2024 Insights: The Future of Learning Investment for UK Government

QA analysts delve into the thread of learning trends, examining external forces set to influence upskilling strategies and forecasting emerging needs.

A part of QA’s 2024 Learning Insights series. 

2024 already promises to be a pivotal year in UK public sector and government training. Using our proprietary learning investment data from over 4,000 organisations, plus external analysis, our QA analysts delve into the thread of learning trends, examining external forces set to influence upskilling strategies and forecasting emerging needs. 

Learning Trends & Insights: Unravelling the Digital Skills Imperative 

The Persistent Digital Skills Gap 

Despite the relentless march of digitalisation across workplaces, the chasm in digital skills remains glaring. Reports, such as the 2023 study by OnePoll for Forbes, underscore this reality, with a staggering "93% of UK businesses citing an IT skills gap." The rapid pace of technological advancements coupled with a dearth of training opportunities exacerbates this challenge, with "42% of businesses attributing the problem to the fast-evolving tech landscape." 

Macro Factors Shaping UK Digital Skills 

To discern the trajectory of training initiatives, it's helpful to scrutinise macro trends driving the UK's digital skills agenda: 

Global Geopolitics. EY's analysis highlights the twin forces of multipolarity and de-risking as dominant trends for 2024. Ongoing geopolitical uncertainties, compounded by events like the Ukraine and Mideast conflict, will have the next effect of “a hardening of the trend…toward a more fragmented global economy.” Additionally, Thomson Reuters emphasises the seismic impact of elections in some of the world’s biggest economies, with potential ramifications for how governments and businesses address digital skill gaps. 

UK Economic Landscape. Forecasts predict a gradual decline in the UK's inflation rate, buoyed by lower energy prices and subdued inflation in consumer goods. However, a cautious approach to public spending prevails amidst prevailing geopolitical and economic uncertainties, thereby constraining substantial investments in upskilling programmes. 

UK Employment Dynamics. The employment market reflects nuanced shifts, with indications of a softening labour market juxtaposed against limited intentions to shed existing staff. Notably, the 'year of resignation' seems to have abated, prompting businesses to pivot towards upskilling existing talent pools in lieu of aggressive hiring drives.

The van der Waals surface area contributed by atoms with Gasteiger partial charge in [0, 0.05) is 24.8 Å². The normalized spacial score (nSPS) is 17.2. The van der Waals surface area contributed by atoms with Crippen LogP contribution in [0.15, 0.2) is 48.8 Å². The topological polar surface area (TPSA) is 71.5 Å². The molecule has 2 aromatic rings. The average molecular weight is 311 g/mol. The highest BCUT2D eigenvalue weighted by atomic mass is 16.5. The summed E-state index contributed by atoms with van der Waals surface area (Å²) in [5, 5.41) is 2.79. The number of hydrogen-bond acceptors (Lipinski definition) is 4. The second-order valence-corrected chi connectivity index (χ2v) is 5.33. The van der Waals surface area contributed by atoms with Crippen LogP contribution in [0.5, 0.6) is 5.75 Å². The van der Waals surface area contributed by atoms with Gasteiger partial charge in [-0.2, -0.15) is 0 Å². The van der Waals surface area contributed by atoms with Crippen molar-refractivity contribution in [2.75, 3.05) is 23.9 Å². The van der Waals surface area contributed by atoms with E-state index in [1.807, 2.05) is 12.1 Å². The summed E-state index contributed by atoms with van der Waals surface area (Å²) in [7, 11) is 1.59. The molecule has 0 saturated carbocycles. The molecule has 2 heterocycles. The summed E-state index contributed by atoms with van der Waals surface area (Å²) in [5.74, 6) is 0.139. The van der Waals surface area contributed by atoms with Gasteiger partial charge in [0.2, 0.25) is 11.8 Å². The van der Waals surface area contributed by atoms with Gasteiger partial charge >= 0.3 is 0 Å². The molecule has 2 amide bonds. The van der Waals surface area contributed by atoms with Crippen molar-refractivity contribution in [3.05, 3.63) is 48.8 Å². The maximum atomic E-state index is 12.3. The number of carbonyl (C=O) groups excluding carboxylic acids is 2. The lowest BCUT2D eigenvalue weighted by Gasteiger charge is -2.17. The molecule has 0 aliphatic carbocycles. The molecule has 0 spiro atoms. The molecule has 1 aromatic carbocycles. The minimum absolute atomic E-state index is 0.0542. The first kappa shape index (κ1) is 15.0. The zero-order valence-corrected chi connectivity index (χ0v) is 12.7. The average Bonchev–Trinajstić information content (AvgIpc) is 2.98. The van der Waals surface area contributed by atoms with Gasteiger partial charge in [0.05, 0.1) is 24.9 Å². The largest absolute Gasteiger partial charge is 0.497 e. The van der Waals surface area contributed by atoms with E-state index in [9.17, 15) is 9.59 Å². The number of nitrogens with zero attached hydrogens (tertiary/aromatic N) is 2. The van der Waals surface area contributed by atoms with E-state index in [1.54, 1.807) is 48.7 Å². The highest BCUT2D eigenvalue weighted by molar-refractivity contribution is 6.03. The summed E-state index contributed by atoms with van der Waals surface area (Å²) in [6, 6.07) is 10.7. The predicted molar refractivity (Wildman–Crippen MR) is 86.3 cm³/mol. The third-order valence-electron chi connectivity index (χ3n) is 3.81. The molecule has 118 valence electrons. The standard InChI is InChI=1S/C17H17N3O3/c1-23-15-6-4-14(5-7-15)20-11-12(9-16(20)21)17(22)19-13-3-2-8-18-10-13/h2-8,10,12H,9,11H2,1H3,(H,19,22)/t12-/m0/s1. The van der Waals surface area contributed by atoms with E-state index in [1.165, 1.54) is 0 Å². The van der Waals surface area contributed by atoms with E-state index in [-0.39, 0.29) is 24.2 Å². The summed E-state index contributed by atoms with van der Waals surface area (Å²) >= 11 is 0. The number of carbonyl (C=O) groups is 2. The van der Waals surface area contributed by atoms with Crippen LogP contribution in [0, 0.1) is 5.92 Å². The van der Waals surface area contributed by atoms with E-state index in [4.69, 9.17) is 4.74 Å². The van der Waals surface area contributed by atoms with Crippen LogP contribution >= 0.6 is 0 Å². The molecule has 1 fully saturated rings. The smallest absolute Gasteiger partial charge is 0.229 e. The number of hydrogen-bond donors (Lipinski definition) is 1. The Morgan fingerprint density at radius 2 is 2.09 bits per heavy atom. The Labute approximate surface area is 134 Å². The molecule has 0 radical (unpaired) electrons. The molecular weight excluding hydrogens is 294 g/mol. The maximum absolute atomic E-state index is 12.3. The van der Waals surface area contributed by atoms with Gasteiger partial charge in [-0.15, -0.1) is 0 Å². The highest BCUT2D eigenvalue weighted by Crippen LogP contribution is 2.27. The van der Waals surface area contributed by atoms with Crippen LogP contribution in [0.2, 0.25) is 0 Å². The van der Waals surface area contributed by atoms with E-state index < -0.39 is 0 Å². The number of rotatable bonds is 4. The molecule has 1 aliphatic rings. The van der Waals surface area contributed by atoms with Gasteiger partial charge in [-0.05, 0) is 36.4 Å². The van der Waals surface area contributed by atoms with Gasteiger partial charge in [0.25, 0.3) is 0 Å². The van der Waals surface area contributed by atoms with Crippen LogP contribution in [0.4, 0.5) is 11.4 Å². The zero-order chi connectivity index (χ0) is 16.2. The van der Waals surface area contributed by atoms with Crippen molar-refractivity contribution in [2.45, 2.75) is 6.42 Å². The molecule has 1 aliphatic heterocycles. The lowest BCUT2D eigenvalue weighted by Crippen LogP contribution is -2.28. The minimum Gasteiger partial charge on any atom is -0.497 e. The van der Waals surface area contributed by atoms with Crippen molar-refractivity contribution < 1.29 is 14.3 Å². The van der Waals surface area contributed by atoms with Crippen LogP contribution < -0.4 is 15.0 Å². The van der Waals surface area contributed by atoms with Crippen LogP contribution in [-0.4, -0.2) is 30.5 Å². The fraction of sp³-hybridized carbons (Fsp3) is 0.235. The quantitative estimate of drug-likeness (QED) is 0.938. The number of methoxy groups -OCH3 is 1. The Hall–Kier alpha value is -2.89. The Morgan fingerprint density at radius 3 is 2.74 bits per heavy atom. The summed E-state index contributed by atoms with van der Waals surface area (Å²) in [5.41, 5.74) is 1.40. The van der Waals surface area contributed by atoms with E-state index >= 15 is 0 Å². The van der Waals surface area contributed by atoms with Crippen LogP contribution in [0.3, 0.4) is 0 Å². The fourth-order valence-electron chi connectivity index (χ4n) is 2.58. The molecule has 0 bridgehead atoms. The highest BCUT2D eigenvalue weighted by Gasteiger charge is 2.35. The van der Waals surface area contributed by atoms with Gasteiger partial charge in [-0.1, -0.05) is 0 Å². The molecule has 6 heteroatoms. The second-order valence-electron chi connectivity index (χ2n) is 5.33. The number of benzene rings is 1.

Critical Technologies. The UK Science and Technology Framework has emphasised 5 critical technologies, including AI, engineering biology, and quantum, heralds a surge in demand for skilled professionals. While these investments augur well for the UK's tech ecosystem, the impact on digital skills acquisition remains contingent upon broader adoption rates and industry uptake. 

“The digital skills gap can be reduced through an influx of suitable qualified and experienced people, but this is highly unlikely to materialise in the short or medium term,” says Toby Barnard, MD for Public Sectorat QA.  “Instead, what’s needed is a different approach to managing your workforce, keeping them suitably trained and able to support the requirements of the UK.” 

Predictions: Charting a Course for Future Learning Investment 

Prioritising AI, Cloud, and Data Analyts 

Amidst the digital deluge, data analytics emerges as a linchpin skill set, poised for exponential growth in the coming years. Projections from DSIT suggest a 33% surge in demand for data analysis skills, underscoring the pivotal role of data-driven decision-making in this age of AI, Cloud, and Data. 

Leading Trends in Digital Upskilling 

QA's proprietary analysis of our internal data underscores sustained investment in pivotal domains such as Data; Project, Programme, and Portfolio Management (P3M); Agile and Lean; DevOps; Cyber Security, and IT Infrastructure. These domains are poised as likely portfolio areas for digital upskilling endeavours, aligning with industry demands and organisational imperatives. 

Strategic Imperatives for Organisations 

We believe organisations must adopt a proactive stance, delineating a robust digital skills roadmap. Embracing a skills-centric approach, fostering adaptability, and capitalising on emergent opportunities are hallmarks of a resilient upskilling strategy poised to thrive amidst uncertainty. 

”The critical technologies of AI, telecoms and semiconductors, will influence how we do business. But others, including quantum, are considered to be a longer-term requirement beyond 2024  To protect against technological changes, consider identifying the skills needed rather than focusing on traditional job roles, weigh up the short term versus the upturn needs, and think about what you’ll need to exploit the opportunities that will appear when the economy improves,” says Toby Barnard, MD for Public Sector at QA, in reference to his Government Transformation Magazine article.  

The contours of the learning and development landscape beckon the UK government and organisations to embark on a transformative journey. By embracing agility, foresight, and strategic investments, stakeholders can navigate the turbulent seas of change and emerge stronger in the era of digital disruption. 

To find out more about how QA’s learning solutions can help you upskill and reskill your talent, contact us today.  

Written by QA, with insights drawn from anonymised learning investment data and industry trends. 

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